These movements, along with others, are fundamentally changing what it means to be Maldivian, what it means to be Muslim in the Maldives, and what Islam means to Maldivians.
But, whatever we may think of these movements – enlightened, misguided or crazy – it would be unwise to place them outside of our democracy. Such a claim is based on the assumption that democracy is an antidote to extreme thoughts, beliefs and any resultant violence.
To the contrary, research has shown that democracy – precisely because of its inherent freedoms – offers a more conducive an environment to the expression of extreme views, thoughts, and violence, than other forms of government. If we are to adequately deal with these movements, we need to do it within, and with, democracy.
We must first recognise the movements for what they are: political actors engaged in a democratic battle for power. They are running on the platform of religion, heaven is their campaign promise, and they have taken Islam hostage as their running mate.
Instead of labelling them ‘extremists’ – synonymous now with ‘crazies’ – they need to be confronted as rational actors with a specific political agenda. Without that recognition, it is not possible to adequately challenge their bid to establish a religious hegemony in the Maldives.
Seeing them as political contenders rather than a purely religious presence also creates the opportunity to loosen their stranglehold on Islam. Their success in convincing Maldivians that they have brought us ‘The Right Islam’ is most evident in how any criticism of their practices, rituals and beliefs has come to be immediately and unequivocally equated with criticism of Islam itself.
The myth that Islam is not just monotheistic but also monolithic has been propagated so successfully by the campaign machines of these pseudo-religious ideologues that it has come to be accepted as the ‘truth’, a given that is rarely if ever questioned.
It is this deafening silence of the opposition and their inability to perceive of, and engage with, these movements as legitimate forces within our democracy that pose the biggest challenge to its existence. None of the organs of democracy – of the state or within civil society – have so far challenged their campaigns and their Messiah-like claims of having brought The Right Islam to ignorant Maldives living in Jaahiliyaa.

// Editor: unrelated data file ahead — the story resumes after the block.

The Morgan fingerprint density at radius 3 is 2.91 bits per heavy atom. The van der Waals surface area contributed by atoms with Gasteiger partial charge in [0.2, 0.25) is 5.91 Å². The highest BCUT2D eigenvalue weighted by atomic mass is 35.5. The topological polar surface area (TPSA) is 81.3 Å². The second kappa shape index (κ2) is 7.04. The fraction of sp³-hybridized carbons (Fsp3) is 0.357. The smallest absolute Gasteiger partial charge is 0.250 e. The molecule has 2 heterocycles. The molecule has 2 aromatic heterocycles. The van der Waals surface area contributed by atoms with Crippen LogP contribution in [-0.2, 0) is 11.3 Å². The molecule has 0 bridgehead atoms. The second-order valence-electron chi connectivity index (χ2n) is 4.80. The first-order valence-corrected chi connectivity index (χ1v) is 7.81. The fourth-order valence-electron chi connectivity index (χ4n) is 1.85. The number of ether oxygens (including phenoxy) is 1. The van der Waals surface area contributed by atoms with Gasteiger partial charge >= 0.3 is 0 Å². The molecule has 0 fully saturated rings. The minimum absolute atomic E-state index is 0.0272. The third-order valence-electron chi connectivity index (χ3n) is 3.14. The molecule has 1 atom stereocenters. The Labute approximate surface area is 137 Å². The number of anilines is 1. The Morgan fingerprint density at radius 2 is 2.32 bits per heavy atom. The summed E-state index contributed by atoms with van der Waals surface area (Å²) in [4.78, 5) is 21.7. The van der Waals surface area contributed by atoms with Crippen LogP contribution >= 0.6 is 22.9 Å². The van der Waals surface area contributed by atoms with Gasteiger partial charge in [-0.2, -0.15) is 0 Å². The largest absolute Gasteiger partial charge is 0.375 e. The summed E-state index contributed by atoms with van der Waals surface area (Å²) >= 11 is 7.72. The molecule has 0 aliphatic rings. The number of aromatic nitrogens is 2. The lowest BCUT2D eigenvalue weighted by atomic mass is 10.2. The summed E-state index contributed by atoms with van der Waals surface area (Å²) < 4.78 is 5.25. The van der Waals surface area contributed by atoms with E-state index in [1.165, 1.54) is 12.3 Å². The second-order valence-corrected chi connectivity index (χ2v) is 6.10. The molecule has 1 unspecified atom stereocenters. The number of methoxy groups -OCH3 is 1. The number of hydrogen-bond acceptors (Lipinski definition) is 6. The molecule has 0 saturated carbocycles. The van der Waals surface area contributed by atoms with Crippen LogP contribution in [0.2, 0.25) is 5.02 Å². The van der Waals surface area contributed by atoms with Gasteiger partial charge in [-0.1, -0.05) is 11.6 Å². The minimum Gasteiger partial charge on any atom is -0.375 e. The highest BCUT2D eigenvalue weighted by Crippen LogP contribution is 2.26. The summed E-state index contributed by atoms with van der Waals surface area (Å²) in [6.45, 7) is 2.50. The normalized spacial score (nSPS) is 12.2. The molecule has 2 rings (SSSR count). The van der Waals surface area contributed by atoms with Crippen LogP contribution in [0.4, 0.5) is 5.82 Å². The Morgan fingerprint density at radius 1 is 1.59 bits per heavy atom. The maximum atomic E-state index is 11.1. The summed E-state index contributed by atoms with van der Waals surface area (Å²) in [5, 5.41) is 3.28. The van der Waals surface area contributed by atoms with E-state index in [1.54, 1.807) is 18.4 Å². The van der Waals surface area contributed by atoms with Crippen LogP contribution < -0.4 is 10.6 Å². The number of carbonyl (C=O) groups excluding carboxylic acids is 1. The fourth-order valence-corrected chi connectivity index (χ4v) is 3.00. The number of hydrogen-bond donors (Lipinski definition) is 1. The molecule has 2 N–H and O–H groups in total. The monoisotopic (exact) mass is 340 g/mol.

The Maldivian Constitution ties its people unequivocally to Islam, but it does not demand that citizens follow a particular sect or ideology within the religion.
These ideologues – as part of our democracy – have every right to their beliefs, but they do not have the right to coerce or force all other Maldivians to follow them in their chosen path. It is the democratic right of every Maldivian to refuse to listen to their messages, to freely discuss, and observe, other ways of practising Islam and to deny them a monopoly on God.
Neglecting to do so is not just self-censorship but a betrayal of the democratic ideals that the Maldives and a majority of its people have embraced.
These religious sects have gained such influence within the Maldivian society not only because of the strengths of their campaign but equally because of the weaknesses of the opposition.
As a democracy, the government cannot be in the business of regulating people’s beliefs; it is up to the people to stand up for themselves and refuse to become subservient to another. If those who disagree remain silent – either as hostages to the dogma that to oppose these politico-religious movements is to oppose Islam; or because they are branded ‘extremists’ and denied rationality – their success is assured.
If that is not the direction in which we wish to take the Maldives, we need to find out who these people are, what they believe in and what they really want. We need to create a public sphere in which we can openly challenge these beliefs and goals. The biggest threat to our democracy is our failure to use our democratic right to disagree. It is in this silence that the frighteningly real prospect of a democratically-elected theocracy is growing stronger every day.
Munirah Moosa is a journalism and international relations graduate. She is currently engaged in research into the radicalisation of Muslim communities and its impact on international security.